Such profound notions not only offer inspiring possibilities, but also revolutionary critiques of the world we live in. To see in every person the “face” of God, as the French Jewish Philosopher Emanuel Levinas has described it, is to grasp just how ethically desensitized we become when this face is turned into the “other.” The latter is the dehumanized being of our world that we can now exploit, violate, dominate, or murder. In our grossly desensitized world this is, indeed, the everyday reality for so many human beings. Educating for peace means, I believe, teaching students to recognize this precious or sacred quality of life, and its inseparability from the loving communities that are needed to nourish and develop it. It means, too, teaching our students just how much the values that drive our society, and increasingly our world, are antithetical to our human-ness. The terrible confluence of masculinity and capitalism, with their relentless emphasis on competition, control, aggression, separation, and domination over nature, thwarts and destroys our ability to see the sacred faces of all who share our world.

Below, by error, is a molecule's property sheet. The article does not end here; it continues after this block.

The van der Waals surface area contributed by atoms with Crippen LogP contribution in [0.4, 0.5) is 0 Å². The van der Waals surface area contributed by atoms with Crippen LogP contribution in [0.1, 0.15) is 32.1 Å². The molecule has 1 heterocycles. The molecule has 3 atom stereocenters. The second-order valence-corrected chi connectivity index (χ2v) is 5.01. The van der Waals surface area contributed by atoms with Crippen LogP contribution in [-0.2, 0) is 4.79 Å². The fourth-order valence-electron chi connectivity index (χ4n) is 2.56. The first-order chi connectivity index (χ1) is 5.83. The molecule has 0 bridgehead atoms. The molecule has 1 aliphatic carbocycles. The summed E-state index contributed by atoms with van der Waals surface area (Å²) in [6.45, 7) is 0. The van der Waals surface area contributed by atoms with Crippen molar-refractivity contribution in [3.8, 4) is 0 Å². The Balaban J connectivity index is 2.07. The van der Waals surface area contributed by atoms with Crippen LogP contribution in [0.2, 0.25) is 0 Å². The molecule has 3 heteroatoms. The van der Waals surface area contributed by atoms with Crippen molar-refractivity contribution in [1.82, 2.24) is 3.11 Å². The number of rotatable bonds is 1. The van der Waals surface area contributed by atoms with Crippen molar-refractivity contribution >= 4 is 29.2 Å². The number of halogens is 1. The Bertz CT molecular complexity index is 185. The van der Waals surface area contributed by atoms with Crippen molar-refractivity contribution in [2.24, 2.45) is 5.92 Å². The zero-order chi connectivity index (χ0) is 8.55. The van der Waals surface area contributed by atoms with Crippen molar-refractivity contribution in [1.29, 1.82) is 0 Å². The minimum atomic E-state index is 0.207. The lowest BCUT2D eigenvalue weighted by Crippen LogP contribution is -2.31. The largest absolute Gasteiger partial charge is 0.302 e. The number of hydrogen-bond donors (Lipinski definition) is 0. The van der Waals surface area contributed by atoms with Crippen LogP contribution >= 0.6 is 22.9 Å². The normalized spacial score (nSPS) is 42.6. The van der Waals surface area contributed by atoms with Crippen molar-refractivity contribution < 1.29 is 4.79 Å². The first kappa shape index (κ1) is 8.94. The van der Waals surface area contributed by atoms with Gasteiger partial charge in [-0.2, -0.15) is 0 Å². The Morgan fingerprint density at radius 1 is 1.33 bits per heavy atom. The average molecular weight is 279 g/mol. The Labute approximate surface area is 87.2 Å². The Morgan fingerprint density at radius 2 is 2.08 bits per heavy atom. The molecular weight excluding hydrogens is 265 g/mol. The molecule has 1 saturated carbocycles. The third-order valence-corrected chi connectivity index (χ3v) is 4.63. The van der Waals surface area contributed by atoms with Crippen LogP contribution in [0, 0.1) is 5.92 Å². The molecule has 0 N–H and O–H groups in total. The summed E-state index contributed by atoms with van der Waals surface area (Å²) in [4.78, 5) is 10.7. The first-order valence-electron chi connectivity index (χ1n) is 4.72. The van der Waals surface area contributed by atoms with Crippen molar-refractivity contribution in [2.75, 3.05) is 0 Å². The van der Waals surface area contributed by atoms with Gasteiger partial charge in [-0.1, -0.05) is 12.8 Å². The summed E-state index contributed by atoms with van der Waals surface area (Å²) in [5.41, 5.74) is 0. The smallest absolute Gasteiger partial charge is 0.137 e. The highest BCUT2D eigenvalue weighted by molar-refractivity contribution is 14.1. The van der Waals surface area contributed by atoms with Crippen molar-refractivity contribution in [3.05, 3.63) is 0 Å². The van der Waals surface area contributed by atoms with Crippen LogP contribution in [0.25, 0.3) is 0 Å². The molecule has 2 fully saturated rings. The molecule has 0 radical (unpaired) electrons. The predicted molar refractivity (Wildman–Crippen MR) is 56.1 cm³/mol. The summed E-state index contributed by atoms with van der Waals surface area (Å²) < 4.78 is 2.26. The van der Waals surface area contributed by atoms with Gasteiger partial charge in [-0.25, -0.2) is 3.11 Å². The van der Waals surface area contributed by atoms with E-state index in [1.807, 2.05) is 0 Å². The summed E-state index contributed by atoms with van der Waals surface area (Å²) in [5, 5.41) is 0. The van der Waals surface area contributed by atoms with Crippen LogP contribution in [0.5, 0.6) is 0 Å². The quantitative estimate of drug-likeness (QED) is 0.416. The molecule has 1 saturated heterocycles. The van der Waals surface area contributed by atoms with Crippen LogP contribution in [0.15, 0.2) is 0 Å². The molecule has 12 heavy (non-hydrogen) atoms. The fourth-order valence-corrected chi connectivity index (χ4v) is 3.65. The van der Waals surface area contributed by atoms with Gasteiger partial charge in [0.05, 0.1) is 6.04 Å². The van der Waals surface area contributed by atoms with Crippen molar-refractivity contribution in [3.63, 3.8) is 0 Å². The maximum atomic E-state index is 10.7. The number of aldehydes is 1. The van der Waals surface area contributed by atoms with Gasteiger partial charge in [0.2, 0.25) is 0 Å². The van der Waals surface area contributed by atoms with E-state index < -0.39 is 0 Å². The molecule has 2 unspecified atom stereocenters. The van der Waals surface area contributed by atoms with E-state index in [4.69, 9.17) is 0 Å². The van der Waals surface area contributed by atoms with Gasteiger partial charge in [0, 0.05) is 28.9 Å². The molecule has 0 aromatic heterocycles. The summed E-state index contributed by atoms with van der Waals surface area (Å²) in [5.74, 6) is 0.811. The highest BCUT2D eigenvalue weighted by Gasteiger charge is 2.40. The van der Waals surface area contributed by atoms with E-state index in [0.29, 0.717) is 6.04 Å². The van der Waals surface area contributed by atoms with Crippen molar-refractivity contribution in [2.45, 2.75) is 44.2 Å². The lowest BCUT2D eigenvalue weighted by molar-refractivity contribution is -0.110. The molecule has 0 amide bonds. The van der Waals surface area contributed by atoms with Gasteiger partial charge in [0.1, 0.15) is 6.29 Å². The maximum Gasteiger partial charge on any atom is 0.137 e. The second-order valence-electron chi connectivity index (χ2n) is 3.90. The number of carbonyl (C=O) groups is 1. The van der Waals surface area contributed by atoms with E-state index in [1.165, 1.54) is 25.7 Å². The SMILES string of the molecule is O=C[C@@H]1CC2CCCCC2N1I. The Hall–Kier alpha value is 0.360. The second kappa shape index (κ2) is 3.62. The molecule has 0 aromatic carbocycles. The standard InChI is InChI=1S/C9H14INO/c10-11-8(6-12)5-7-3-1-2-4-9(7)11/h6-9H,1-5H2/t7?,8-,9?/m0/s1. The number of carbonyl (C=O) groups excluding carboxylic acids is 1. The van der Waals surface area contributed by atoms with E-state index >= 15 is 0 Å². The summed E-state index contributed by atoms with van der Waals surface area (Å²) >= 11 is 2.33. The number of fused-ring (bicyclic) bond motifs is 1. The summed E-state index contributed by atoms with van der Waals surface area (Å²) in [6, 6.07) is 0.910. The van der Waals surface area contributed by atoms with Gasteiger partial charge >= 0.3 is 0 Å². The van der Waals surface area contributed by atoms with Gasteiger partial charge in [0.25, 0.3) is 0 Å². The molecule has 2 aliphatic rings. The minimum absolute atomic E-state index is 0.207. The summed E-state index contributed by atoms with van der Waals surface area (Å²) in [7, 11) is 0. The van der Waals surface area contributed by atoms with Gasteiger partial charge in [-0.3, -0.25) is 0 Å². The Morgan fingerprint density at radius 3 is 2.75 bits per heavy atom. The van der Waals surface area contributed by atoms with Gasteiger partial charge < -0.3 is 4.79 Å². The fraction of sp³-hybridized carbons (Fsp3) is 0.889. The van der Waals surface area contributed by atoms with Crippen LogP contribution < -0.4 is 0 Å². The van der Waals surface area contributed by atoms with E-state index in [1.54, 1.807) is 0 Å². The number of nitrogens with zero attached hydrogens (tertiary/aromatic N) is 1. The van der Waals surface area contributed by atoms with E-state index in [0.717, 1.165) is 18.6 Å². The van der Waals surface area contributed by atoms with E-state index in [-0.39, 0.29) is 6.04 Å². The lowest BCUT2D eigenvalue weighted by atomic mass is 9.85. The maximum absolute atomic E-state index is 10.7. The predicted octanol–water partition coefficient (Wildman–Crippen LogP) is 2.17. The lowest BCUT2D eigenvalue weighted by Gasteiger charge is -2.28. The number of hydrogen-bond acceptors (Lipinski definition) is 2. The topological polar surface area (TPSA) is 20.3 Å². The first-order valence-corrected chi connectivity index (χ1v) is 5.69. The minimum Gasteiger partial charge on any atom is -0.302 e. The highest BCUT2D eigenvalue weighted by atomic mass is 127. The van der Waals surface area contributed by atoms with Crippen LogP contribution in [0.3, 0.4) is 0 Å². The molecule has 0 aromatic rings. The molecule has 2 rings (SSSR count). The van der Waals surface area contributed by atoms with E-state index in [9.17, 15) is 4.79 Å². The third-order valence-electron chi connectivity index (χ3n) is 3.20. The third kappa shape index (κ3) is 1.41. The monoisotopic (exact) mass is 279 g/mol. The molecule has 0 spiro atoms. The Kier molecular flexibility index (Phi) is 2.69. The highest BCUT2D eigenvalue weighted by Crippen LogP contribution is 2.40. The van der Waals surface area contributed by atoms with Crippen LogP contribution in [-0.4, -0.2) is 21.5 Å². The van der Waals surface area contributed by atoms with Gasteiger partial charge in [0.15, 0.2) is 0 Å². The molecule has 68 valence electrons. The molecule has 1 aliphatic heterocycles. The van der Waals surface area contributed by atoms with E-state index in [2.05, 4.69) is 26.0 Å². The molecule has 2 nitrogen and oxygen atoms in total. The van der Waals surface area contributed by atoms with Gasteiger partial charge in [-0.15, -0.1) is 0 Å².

A pedagogy for peace does not in itself produce peace, but it does encourage what Herbert Marcuse called “immanent critique”: a deeper appreciation of the contradiction between this world of so much unnecessary suffering and the ageless dream of a mutually caring and just human community. If only for the short time we are together with our students, the classroom might become a place where we name this intolerable schism.
* Dr. Svi Shapiro is director of the PhD program in education and cultural studies at the University of North Carolina at Greensboro and has recently edited “Strangers in the Land: Pedagogy, Modernity, and Jewish Identity.” With their kind permission, this article has been reprinted from TIKKUN: A Bimonthly Jewish Critique of Politics, Culture and Society, January/February 2000, “For the Millennium: Prophetic Visions”.